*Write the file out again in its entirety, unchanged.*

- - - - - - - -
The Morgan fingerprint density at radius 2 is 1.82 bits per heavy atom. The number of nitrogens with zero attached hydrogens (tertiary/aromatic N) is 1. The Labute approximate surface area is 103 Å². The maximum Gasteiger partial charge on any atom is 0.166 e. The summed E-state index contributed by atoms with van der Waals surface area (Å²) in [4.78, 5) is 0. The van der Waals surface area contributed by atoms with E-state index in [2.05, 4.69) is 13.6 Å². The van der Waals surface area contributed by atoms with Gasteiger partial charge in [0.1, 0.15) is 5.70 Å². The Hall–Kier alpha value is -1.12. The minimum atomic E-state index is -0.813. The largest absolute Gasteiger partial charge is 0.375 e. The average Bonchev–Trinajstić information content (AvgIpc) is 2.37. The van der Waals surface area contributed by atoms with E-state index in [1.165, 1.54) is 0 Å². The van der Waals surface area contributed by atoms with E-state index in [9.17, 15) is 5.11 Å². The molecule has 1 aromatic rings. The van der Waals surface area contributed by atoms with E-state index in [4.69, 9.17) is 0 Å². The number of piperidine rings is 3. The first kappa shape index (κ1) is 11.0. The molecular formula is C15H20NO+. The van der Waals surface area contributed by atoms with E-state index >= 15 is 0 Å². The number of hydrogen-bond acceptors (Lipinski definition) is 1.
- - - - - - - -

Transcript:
The Morgan fingerprint density at radius 2 is 1.82 bits per heavy atom. The number of nitrogens with zero attached hydrogens (tertiary/aromatic N) is 1. The Labute approximate surface area is 103 Å². The maximum Gasteiger partial charge on any atom is 0.166 e. The summed E-state index contributed by atoms with van der Waals surface area (Å²) in [4.78, 5) is 0. The van der Waals surface area contributed by atoms with E-state index in [2.05, 4.69) is 13.6 Å². The van der Waals surface area contributed by atoms with Gasteiger partial charge in [0.1, 0.15) is 5.70 Å². The Hall–Kier alpha value is -1.12. The minimum atomic E-state index is -0.813. The largest absolute Gasteiger partial charge is 0.375 e. The average Bonchev–Trinajstić information content (AvgIpc) is 2.37. The van der Waals surface area contributed by atoms with E-state index in [1.165, 1.54) is 0 Å². The van der Waals surface area contributed by atoms with E-state index in [9.17, 15) is 5.11 Å². The molecule has 1 aromatic rings. The van der Waals surface area contributed by atoms with E-state index in [4.69, 9.17) is 0 Å². The number of piperidine rings is 3. The first kappa shape index (κ1) is 11.0. The molecular formula is C15H20NO+. The van der Waals surface area contributed by atoms with E-state index >= 15 is 0 Å². The number of hydrogen-bond acceptors (Lipinski definition) is 1.